This article originally appeared on The Creators Project Germany.
Images: Daniel Büche
At "Checkpoint Charlie," you won't get very far. For those who are driving from Berlin towards Kreuzberg on the second weekend of November, the infamous Cold War-era border crossing will be blocked by an 11-foot-high wall of illuminated balloons.
From November 7 to 9, about 8,000 of the 24 inch white balls will surround the city, marking Lichtgrenze (Border of Light), a nearly 10-mile installation that stretches the original pathway between Oberbaumbruecke and Bornholm Road of the Berlin Wall. For two days and two nights, Berlin will again be divided into East and West.
The installation was created by light artist and designer Christopher Bauder, who normally develops kinetic LED installations with his company WHITEvoid, and his brother, filmmaker Marc Bauder. Back in 1998, the brothers shot the documentary Keine Verlorene Zeit (No Lost Time), about the fates of four young German Democratic Republicans who were targeted by the Stasi at the end of the 1970s. Two of these oppositionists gave birth to Marc's wife, director Dorte Franke, after spending two years in a Stasi prison before they were ransomed by West Germany.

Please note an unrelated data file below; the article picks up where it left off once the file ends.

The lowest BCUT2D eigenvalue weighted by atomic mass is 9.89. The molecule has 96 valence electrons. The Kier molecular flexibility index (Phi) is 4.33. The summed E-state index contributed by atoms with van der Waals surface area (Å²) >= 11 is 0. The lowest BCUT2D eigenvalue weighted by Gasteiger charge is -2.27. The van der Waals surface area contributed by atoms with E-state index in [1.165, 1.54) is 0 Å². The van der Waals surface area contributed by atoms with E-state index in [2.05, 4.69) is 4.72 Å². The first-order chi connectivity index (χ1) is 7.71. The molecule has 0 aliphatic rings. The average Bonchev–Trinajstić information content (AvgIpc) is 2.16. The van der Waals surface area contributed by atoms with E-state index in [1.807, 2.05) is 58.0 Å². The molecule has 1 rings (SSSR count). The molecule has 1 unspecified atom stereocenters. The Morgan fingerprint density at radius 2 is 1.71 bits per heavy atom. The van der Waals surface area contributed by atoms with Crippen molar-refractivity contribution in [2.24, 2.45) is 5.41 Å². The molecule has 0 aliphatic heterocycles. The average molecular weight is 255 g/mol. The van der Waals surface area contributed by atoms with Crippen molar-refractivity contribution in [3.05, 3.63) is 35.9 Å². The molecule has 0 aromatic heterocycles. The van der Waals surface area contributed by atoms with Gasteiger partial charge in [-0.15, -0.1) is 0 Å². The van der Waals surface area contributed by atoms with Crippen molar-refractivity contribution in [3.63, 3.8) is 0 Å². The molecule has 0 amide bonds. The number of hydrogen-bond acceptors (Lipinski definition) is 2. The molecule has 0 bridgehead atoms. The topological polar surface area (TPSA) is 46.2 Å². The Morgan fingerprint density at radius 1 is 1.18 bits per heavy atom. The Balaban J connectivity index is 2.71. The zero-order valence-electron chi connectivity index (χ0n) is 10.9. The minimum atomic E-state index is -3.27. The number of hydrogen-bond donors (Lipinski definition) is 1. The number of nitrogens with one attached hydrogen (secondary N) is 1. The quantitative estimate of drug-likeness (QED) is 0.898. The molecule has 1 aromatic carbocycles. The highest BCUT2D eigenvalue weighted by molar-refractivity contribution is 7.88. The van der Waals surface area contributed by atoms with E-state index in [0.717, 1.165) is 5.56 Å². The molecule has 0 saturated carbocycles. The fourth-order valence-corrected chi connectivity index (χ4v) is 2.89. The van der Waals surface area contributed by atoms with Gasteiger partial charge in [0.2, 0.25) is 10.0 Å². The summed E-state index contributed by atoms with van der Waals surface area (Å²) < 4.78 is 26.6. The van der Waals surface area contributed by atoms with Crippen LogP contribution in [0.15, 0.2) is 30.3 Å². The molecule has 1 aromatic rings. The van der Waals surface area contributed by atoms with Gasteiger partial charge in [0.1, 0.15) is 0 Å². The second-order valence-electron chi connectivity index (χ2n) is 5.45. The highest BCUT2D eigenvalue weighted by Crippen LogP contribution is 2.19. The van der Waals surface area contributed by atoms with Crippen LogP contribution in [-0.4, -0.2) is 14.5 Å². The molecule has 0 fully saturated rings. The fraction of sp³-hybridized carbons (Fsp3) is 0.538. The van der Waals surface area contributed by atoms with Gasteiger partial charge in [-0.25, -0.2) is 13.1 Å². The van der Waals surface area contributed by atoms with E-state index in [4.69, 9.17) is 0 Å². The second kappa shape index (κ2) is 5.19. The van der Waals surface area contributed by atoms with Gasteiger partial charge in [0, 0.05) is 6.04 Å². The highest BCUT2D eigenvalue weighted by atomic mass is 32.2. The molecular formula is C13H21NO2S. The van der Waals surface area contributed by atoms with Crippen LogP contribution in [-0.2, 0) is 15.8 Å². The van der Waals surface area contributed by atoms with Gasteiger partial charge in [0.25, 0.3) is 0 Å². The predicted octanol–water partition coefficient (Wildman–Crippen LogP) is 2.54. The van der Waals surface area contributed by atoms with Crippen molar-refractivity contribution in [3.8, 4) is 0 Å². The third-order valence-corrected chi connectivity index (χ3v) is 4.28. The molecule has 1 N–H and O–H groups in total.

Marc Bauder has spent a total of 120 hours working through 25 years of historical footage of the Wall. On 30-foot-tall video screens situated on six key locations along the trail, he plans to show cinematic collages that juxtapose divided Berlin with the city we know today. Every 500 feet across the Lichtgrenze, visitors will also find a total of 100 personal anecdotes and stories of the Wall, forming a collective landscape of memories of Berlin.
Emotional strength will be given to the Lichtgrenze by the thousands of balloon patrons who, on November 9 at 7 pm—the anniversary of the fall of the Wall—will attach personal messages to the balloons and then disconnect them, allowing the helium-filled orbs to streak into the Berlin night sky. LEDs integrated into the stands, which require a total of 60,000 batteries, will illuminate the balloons while they take off on their estimated 12 hour journey: the natural, biodegradable material that composes them is able to hold in helium much longer than regular balloon rubber.
In order to preserve an environmentally-friendly character for the event, the Bauders asked researchers at the University of Hannover to also produce biodegradable the closures for the balloons. The resulting materials will be decomposed by natural environmental factors including sunlight, oxygen, and bacteria.
If you missed the application period to become a balloon patron, there's still the chance to virtually send your message via the Fall of the Wall 25 platform.